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Figure 2 | Movement Ecology

Figure 2

From: Integrating movement ecology with biodiversity research - exploring new avenues to address spatiotemporal biodiversity dynamics

Figure 2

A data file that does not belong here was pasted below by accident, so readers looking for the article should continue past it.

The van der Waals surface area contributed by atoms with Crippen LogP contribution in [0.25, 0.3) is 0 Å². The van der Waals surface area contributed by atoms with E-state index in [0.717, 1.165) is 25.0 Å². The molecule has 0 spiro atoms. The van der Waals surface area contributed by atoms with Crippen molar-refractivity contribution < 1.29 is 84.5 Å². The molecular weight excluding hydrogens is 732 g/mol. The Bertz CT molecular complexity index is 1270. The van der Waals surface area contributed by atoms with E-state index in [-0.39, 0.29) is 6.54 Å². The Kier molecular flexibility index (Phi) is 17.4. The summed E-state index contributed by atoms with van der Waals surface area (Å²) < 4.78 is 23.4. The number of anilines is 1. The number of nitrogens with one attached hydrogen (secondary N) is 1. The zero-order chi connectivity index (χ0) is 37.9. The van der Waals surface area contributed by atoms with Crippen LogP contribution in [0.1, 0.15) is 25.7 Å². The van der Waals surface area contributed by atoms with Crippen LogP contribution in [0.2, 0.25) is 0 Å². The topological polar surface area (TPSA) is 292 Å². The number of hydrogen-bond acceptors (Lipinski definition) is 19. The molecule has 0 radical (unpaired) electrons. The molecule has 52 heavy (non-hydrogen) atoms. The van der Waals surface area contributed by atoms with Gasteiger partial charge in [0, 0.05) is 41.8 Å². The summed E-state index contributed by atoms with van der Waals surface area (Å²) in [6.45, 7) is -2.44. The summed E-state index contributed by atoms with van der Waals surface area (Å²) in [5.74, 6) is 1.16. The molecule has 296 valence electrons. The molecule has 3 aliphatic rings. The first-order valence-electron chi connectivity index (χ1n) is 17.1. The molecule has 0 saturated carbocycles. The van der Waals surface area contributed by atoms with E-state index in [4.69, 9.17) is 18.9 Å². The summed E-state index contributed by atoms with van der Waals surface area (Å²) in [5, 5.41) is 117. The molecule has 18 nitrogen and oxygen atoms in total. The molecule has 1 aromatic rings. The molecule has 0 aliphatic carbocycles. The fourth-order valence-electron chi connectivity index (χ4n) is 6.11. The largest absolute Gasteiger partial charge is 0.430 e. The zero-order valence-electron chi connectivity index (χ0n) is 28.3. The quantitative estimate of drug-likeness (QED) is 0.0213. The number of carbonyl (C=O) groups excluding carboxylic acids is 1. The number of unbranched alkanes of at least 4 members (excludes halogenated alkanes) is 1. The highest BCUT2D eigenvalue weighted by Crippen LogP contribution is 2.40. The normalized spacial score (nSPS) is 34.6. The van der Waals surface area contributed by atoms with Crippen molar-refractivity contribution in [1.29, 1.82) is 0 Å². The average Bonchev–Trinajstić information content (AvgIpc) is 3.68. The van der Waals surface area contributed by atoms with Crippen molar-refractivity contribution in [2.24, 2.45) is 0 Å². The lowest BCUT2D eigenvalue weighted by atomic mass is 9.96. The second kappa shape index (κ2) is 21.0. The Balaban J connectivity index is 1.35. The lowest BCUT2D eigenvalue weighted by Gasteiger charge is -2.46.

Integrative conceptual framework for the linkage of movement ecology with biodiversity research. The movement ecology framework for individuals (after [26]) is linked to the concept of mobile links (see Background information 1) and the concept of equalizing and stabilizing mechanisms for species coexistence (sensu [28], see Background information 2). An individual moves according to its internal state, its navigation capacity and its motion capacity, all of which are affected by external environmental conditions. The resulting movement path feeds back to the internal state. Via the movement path moving animals provide a link between communities and ecosystems that are otherwise separate. Based on what the animals primarily transport and translocate they can be categorized as resource, process and genetic linkers ([27], see Background information 1). Note that the moving individuals may belong to multiple, possibly interacting, species with separate/distinct movement behavior. Effects of mobile links can change external factors (e.g. nutrient levels or cycling) at the connected habitats and ecosystems; they can add new genetic material and species thereby directly impacting biodiversity or they can modify local intra- and interspecific interactions, e.g. through seed transport from source to sink habitats. Intra- and interspecific interactions can also be directly influenced by the specific movement path of individuals, e.g. through active spatial avoidance of competition or predation. Finally, external factors and intra- and interspecific interactions determine the strength and role of stabilizing and equalizing mechanisms in species coexistence (see Background information 2).

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